Raster Images vs Vector Graphics
There are two types of digital graphics files – vector and raster. Vector images are made of hundreds of thousands of tiny lines and curves (or paths) to create an image. Raster images are composed of pixels. These pixels contain bits of color and when combined, they build images.
Raster images are often called bitmap images because they are made of millions of tiny squares, called pixels. You can identify a raster or bitmap image by looking at it very closely. If you zoom in enough, you will be able to see the square outlines of each pixel (especially around edges where there are dramatic color contrasts).
Raster graphics typically have larger file sizes than their vector counterparts. Higher DPI (dots per inch) and PPI (pixels per inch) settings also contribute to larger files because software must keep track of and be able to render each pixel. File size can become a concern if storage or server space is limited or if files have to be transmitted electronically.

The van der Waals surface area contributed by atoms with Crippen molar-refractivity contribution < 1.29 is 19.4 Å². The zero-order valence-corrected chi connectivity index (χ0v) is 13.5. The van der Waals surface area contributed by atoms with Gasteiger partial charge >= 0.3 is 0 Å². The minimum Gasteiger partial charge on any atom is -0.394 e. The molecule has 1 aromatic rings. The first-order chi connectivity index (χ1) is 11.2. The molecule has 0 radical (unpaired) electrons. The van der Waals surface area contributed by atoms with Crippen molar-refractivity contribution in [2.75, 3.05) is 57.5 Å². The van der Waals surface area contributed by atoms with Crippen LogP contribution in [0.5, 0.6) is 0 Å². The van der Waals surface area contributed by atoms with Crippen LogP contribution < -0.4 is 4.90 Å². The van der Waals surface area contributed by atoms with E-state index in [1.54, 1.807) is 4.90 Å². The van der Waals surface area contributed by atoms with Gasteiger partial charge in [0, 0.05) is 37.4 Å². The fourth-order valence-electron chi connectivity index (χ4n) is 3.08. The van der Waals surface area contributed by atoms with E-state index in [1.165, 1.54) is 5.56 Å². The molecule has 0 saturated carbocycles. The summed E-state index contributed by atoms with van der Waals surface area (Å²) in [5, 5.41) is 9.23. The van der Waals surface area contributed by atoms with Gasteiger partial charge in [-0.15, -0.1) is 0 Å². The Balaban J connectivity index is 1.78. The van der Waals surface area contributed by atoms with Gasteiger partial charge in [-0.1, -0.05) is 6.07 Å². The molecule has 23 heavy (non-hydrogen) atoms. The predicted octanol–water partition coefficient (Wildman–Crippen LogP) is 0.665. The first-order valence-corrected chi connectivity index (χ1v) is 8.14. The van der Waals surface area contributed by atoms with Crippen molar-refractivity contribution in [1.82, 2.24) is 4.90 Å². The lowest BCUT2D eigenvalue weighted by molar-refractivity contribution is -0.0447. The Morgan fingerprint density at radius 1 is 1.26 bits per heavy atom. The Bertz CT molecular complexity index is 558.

Unlike pixel-based raster images, vector graphics are based on mathematical formulas that define geometric primitives such as polygons, lines, curves, circles and rectangles. Because vector graphics are composed of true geometric primitives, they are best used to represent more structured images, like line art graphics with flat, uniform colors. Most created images (as opposed to natural images) meet these specifications, including logos, letterhead, and fonts.
Common raster file types:
Raster files are saved in various formats:
- .tiff (Tagged Image File Format)
- .psd (Adobe Photoshop Document)
- .pdf (Portable Document Format)
- .jpg (Joint Photographics Expert Group)
- .png (Portable Network Graphic)
- .gif (Graphics Interchange Format)
- .bmp (Bitmap Image File)
Popular raster-based image editors:
- Adobe Photoshop
Common vector file types:
Vector files can be saved or edited in these formats:
- .ai (Adobe Illustrator document)
- .eps (Encapsulated PostScript)
- .svg (Scalable Vector Graphic)
- .pdf (Portable Document Format; only when saved from vector programs)
Popular vector-based image editors:
- Adobe Illustrator